Once again, cybercriminals are leaping at the opportunity to take advantage of breaking news stories to spread malware.
The latest example, coming just days after malware authors exploited interest in the Boston Marathon bombings, concerns the fatal explosion in the small community of West, Texas, of a fertiliser plant.
Here's an example of one of the malicious emails intercepted by SophosLabs, with the subject line "CAUGHT ON CAMERA: Fertilizer Plant Explosion Near Waco, Texas".
Other messages have been seen using the subject line "Raw: Texas Explosion Injures Dozens".
Clicking on the link contained inside the emails takes unsuspecting computer users to a webpage that contains a series of embedded YouTube videos.
Harmless enough, you might think. However, the webpage also contains a 640x360 pixel iFrame, that attempts to suck in malicious content from another site, designed to infect your computer. The attack uses the Redkit exploit kit to take advantage of vulnerabilities on visiting PCs in order to infect them with malware.
The Redkit exploit kit uses a PHP shell hosted on compromised websites to run its operations.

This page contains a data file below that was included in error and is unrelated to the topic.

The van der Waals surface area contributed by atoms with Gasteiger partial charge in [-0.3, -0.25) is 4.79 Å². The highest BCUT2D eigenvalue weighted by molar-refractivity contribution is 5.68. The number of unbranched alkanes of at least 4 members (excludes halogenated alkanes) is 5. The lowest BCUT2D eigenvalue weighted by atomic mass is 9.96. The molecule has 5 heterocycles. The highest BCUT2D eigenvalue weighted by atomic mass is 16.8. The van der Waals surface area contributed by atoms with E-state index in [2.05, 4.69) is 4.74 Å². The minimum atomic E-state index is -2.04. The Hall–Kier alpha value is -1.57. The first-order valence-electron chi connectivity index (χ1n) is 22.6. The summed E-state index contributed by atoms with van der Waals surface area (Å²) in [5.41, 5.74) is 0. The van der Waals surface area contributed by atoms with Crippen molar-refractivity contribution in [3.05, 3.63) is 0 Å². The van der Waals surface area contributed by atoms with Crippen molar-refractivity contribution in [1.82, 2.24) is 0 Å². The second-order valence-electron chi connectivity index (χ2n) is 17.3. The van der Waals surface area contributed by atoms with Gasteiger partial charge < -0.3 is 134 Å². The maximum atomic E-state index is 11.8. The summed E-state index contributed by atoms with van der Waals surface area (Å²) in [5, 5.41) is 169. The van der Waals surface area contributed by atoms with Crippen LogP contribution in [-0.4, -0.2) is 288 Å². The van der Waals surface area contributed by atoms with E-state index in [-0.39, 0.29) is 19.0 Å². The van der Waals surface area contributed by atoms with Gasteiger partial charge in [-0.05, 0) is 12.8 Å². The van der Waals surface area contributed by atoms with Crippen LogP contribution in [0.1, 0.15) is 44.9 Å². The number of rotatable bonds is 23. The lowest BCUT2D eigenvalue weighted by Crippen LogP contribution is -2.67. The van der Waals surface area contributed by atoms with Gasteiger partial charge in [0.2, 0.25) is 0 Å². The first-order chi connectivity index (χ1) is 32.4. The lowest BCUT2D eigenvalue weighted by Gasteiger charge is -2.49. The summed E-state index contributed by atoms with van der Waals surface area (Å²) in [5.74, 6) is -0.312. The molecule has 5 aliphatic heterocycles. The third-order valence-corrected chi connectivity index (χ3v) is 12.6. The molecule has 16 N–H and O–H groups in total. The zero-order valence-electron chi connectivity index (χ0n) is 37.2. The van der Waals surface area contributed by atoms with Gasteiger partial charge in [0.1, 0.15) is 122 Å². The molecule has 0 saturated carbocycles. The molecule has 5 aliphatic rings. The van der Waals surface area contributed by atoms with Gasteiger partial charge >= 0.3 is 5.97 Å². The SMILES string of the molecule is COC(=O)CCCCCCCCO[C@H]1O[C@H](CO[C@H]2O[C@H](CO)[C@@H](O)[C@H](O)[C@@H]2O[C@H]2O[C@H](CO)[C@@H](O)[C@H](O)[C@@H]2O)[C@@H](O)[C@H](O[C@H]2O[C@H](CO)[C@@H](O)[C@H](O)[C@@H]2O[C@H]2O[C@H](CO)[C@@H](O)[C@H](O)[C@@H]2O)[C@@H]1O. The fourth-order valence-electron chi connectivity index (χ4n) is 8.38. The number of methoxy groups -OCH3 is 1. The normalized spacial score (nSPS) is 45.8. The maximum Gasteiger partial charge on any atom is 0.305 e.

Firstly, Redkit bounces first level redirects to the next compromised server, and then malicious content delivering PDF or JAR (Java Archive) exploits are served up from a command & control server.
Sophos protects against the attack, detecting the injected malicious iFrames as Troj/ExpJS-II and Troj/Iframe-JG.
It seems clear that whoever is behind this malware attack was also being the attempt to infect computers with malware using the disguise of a news story about the Boston bombing earlier this week.
The criminals behind this attack couldn't care less that innocent people have died in Texas and Boston. Their only interest is making money by exploiting the computers of news-hungry internet users.
Don't make life easy for malicious hackers - and always go to legitimate news outlets for breaking news rather than rely upon unsolicited emails.Follow @gcluley
Thanks to SophosLabs researchers Paul Baccas and Fraser Howard, and Naked Security reader Nick Burns, for their assistance with this article.